EARLY WORD: Whore And Piece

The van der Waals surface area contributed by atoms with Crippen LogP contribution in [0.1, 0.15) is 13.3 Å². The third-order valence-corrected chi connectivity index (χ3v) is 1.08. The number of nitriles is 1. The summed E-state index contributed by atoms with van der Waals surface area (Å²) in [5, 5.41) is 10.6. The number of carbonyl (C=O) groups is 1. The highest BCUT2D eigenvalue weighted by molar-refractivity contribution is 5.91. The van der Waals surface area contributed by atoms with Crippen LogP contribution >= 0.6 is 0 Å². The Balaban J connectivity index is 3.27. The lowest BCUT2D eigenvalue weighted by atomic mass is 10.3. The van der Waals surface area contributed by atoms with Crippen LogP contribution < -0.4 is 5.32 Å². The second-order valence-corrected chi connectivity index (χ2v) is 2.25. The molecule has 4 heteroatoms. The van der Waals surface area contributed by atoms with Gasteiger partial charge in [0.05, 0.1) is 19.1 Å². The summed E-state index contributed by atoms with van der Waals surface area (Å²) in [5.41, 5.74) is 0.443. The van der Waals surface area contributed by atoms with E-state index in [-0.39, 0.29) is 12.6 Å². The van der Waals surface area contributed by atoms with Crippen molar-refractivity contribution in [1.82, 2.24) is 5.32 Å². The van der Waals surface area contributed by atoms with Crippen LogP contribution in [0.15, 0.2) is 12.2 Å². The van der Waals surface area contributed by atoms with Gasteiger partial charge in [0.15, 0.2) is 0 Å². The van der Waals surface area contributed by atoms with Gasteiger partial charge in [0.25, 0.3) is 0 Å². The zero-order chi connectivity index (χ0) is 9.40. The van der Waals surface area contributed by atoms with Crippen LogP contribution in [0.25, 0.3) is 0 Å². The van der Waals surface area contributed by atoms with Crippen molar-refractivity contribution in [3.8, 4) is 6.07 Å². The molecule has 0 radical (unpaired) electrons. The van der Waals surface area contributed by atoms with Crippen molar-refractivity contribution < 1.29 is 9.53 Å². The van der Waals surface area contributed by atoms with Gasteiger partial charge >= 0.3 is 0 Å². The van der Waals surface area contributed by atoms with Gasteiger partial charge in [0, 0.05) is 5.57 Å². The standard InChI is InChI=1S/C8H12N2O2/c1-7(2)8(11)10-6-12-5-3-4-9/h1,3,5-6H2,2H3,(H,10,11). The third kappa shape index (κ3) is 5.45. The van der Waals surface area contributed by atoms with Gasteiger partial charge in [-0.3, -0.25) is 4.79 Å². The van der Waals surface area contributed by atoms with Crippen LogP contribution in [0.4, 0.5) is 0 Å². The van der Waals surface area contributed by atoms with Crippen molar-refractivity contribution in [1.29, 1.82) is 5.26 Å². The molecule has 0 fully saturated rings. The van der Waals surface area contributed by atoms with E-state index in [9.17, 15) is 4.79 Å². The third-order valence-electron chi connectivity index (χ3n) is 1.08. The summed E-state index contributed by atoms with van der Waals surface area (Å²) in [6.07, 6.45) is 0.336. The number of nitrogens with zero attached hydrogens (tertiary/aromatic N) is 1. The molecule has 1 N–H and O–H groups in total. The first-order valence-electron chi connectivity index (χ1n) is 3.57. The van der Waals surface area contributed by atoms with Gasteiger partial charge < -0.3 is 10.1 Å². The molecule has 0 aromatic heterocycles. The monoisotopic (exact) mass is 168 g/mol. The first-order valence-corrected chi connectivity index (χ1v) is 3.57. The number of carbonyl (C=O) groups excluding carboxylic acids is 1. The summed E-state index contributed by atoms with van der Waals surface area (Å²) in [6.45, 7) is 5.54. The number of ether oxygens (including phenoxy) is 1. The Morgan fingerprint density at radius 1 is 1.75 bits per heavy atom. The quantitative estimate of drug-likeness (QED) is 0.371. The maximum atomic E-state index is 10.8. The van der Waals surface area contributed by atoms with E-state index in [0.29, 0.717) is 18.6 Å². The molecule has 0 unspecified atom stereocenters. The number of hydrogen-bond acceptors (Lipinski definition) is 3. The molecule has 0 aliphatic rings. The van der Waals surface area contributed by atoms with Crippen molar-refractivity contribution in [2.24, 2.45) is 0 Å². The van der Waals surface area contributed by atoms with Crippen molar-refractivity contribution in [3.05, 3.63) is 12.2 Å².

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PW: It started on a dare. A totally absurd-sounding dare. “Henry IV: The Musical,” he said to me. “Uh, sure,” I replied, assuming that the idea would disappear within minutes. I’d heard a lot of Ben Kamine’s harebrained schemes years earlier when we were undergrads together at Penn—the kind related from a college freshman at 3 in the morning, the hour when college freshmen believe they have all their most brilliant ideas. “I’ll direct it,” Kamine said. “You’ll write the music. We’ll do it in the Philly Fringe. It’ll be amazing.” The idea was preposterous for any number of reasons: I’d barely ever written any music, let alone a musical. He lived in New York, I in Philly. And the Philly Fringe was just eight months away. But Philly’s isn’t just any fringe fest. As long as you find yourself a venue and pay the very nominal entry fees, you can put on a show in the festival. Got a hankering to do a dramatic reading of the 1929 Philadelphia White Pages while dressed up like Angela Lansbury? Perfect. Think someone will come see you dance the hucklebuck in the Waterworks fountain behind the Art Museum? Start sloshing. Feel a need to strip naked and pantomime the collected congressional testimonies of Bob Brady? Great—shows with nudity tend to do especially well in the festival. All of which is to say that most Philadelphians—yourself included—are much, much closer to being able to put on a Fringe show than they think. I certainly was. And now the Philly Fringe starts this week, with hundreds of shows on tap—including one by my friends and me called Wars & Whores , a musical version of William Shakespeare’s Henry IV Part I . As I got to learn firsthand, getting a show up in the Fringe isn’t just doable—it’s almost too easy. MORE

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